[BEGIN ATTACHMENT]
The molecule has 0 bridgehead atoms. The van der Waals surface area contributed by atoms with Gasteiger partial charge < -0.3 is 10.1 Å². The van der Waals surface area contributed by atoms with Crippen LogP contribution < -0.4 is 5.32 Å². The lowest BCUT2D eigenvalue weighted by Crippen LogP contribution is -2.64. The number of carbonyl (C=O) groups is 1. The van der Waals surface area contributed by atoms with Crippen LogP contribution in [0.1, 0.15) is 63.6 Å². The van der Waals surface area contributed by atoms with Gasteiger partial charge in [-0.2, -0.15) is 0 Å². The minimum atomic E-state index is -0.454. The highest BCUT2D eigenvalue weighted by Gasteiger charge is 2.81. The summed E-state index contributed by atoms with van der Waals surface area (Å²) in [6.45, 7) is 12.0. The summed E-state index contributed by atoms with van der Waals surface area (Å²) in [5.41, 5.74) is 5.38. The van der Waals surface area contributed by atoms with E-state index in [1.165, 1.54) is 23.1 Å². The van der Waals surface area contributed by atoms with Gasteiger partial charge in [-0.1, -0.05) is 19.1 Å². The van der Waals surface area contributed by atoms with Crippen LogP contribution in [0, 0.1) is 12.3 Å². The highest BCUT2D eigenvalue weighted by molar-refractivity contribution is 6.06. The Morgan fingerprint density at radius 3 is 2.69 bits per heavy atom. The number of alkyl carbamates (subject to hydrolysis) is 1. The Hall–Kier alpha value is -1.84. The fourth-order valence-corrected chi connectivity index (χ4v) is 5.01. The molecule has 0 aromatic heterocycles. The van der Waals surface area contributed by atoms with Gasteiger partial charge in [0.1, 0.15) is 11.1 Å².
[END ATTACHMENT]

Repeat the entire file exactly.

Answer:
The molecule has 0 bridgehead atoms. The van der Waals surface area contributed by atoms with Gasteiger partial charge < -0.3 is 10.1 Å². The van der Waals surface area contributed by atoms with Crippen LogP contribution < -0.4 is 5.32 Å². The lowest BCUT2D eigenvalue weighted by Crippen LogP contribution is -2.64. The number of carbonyl (C=O) groups is 1. The van der Waals surface area contributed by atoms with Crippen LogP contribution in [0.1, 0.15) is 63.6 Å². The van der Waals surface area contributed by atoms with Gasteiger partial charge in [-0.2, -0.15) is 0 Å². The minimum atomic E-state index is -0.454. The highest BCUT2D eigenvalue weighted by Gasteiger charge is 2.81. The summed E-state index contributed by atoms with van der Waals surface area (Å²) in [6.45, 7) is 12.0. The summed E-state index contributed by atoms with van der Waals surface area (Å²) in [5.41, 5.74) is 5.38. The van der Waals surface area contributed by atoms with E-state index in [1.165, 1.54) is 23.1 Å². The van der Waals surface area contributed by atoms with Gasteiger partial charge in [-0.1, -0.05) is 19.1 Å². The van der Waals surface area contributed by atoms with Crippen LogP contribution in [0, 0.1) is 12.3 Å². The highest BCUT2D eigenvalue weighted by molar-refractivity contribution is 6.06. The Morgan fingerprint density at radius 3 is 2.69 bits per heavy atom. The number of alkyl carbamates (subject to hydrolysis) is 1. The Hall–Kier alpha value is -1.84. The fourth-order valence-corrected chi connectivity index (χ4v) is 5.01. The molecule has 0 aromatic heterocycles. The van der Waals surface area contributed by atoms with Gasteiger partial charge in [0.1, 0.15) is 11.1 Å².